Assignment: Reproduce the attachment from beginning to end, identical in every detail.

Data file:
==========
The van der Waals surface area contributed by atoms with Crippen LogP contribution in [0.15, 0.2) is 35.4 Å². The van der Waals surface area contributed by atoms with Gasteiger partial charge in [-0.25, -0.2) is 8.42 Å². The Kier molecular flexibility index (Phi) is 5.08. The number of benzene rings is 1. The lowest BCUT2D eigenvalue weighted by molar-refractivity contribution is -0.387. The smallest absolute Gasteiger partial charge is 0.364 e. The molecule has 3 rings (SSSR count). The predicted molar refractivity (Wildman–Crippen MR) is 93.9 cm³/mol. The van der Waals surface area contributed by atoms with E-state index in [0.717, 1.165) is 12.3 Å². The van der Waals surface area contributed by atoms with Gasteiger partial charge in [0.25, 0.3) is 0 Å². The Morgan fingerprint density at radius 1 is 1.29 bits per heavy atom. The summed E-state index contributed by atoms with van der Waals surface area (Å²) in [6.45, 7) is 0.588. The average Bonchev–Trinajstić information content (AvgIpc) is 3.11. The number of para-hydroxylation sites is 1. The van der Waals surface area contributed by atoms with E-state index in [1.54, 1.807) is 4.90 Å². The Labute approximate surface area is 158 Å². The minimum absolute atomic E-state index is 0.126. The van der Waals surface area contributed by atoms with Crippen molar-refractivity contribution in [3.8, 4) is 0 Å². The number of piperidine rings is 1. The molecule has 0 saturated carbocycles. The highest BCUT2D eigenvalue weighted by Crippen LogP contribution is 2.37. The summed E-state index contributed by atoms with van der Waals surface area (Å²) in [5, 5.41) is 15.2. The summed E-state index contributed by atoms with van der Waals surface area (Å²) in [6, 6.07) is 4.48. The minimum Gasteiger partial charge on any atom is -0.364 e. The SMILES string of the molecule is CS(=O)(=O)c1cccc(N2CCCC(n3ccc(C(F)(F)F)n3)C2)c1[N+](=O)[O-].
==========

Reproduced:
The van der Waals surface area contributed by atoms with Crippen LogP contribution in [0.15, 0.2) is 35.4 Å². The van der Waals surface area contributed by atoms with Gasteiger partial charge in [-0.25, -0.2) is 8.42 Å². The Kier molecular flexibility index (Phi) is 5.08. The number of benzene rings is 1. The lowest BCUT2D eigenvalue weighted by molar-refractivity contribution is -0.387. The smallest absolute Gasteiger partial charge is 0.364 e. The molecule has 3 rings (SSSR count). The predicted molar refractivity (Wildman–Crippen MR) is 93.9 cm³/mol. The van der Waals surface area contributed by atoms with E-state index in [0.717, 1.165) is 12.3 Å². The van der Waals surface area contributed by atoms with Gasteiger partial charge in [0.25, 0.3) is 0 Å². The Morgan fingerprint density at radius 1 is 1.29 bits per heavy atom. The summed E-state index contributed by atoms with van der Waals surface area (Å²) in [6.45, 7) is 0.588. The average Bonchev–Trinajstić information content (AvgIpc) is 3.11. The number of para-hydroxylation sites is 1. The van der Waals surface area contributed by atoms with E-state index in [1.54, 1.807) is 4.90 Å². The Labute approximate surface area is 158 Å². The minimum absolute atomic E-state index is 0.126. The van der Waals surface area contributed by atoms with Crippen molar-refractivity contribution in [3.8, 4) is 0 Å². The number of piperidine rings is 1. The molecule has 0 saturated carbocycles. The highest BCUT2D eigenvalue weighted by Crippen LogP contribution is 2.37. The summed E-state index contributed by atoms with van der Waals surface area (Å²) in [5, 5.41) is 15.2. The summed E-state index contributed by atoms with van der Waals surface area (Å²) in [6, 6.07) is 4.48. The minimum Gasteiger partial charge on any atom is -0.364 e. The SMILES string of the molecule is CS(=O)(=O)c1cccc(N2CCCC(n3ccc(C(F)(F)F)n3)C2)c1[N+](=O)[O-].